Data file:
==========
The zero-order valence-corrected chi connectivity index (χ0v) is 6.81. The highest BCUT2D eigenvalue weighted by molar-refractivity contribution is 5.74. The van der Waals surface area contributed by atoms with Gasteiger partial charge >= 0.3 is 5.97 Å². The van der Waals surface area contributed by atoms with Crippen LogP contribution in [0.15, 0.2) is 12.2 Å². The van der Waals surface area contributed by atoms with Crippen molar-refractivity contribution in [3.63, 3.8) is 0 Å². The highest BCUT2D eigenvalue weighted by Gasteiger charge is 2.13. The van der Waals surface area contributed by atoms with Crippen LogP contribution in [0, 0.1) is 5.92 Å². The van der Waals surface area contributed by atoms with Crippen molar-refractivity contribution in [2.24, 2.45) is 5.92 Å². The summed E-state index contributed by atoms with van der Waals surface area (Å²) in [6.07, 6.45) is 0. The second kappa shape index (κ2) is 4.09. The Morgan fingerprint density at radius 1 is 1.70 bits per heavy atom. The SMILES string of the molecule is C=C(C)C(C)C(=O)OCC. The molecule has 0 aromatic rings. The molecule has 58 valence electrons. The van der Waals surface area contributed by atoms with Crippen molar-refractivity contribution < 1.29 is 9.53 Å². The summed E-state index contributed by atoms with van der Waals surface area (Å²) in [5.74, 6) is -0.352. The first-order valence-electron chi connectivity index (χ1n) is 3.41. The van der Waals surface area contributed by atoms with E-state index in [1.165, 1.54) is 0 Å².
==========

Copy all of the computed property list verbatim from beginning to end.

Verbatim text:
The zero-order valence-corrected chi connectivity index (χ0v) is 6.81. The highest BCUT2D eigenvalue weighted by molar-refractivity contribution is 5.74. The van der Waals surface area contributed by atoms with Gasteiger partial charge >= 0.3 is 5.97 Å². The van der Waals surface area contributed by atoms with Crippen LogP contribution in [0.15, 0.2) is 12.2 Å². The van der Waals surface area contributed by atoms with Crippen molar-refractivity contribution in [3.63, 3.8) is 0 Å². The highest BCUT2D eigenvalue weighted by Gasteiger charge is 2.13. The van der Waals surface area contributed by atoms with Crippen LogP contribution in [0, 0.1) is 5.92 Å². The van der Waals surface area contributed by atoms with Crippen molar-refractivity contribution in [2.24, 2.45) is 5.92 Å². The summed E-state index contributed by atoms with van der Waals surface area (Å²) in [6.07, 6.45) is 0. The second kappa shape index (κ2) is 4.09. The Morgan fingerprint density at radius 1 is 1.70 bits per heavy atom. The SMILES string of the molecule is C=C(C)C(C)C(=O)OCC. The molecule has 0 aromatic rings. The molecule has 58 valence electrons. The van der Waals surface area contributed by atoms with Crippen molar-refractivity contribution < 1.29 is 9.53 Å². The summed E-state index contributed by atoms with van der Waals surface area (Å²) in [5.74, 6) is -0.352. The first-order valence-electron chi connectivity index (χ1n) is 3.41. The van der Waals surface area contributed by atoms with E-state index in [1.165, 1.54) is 0 Å².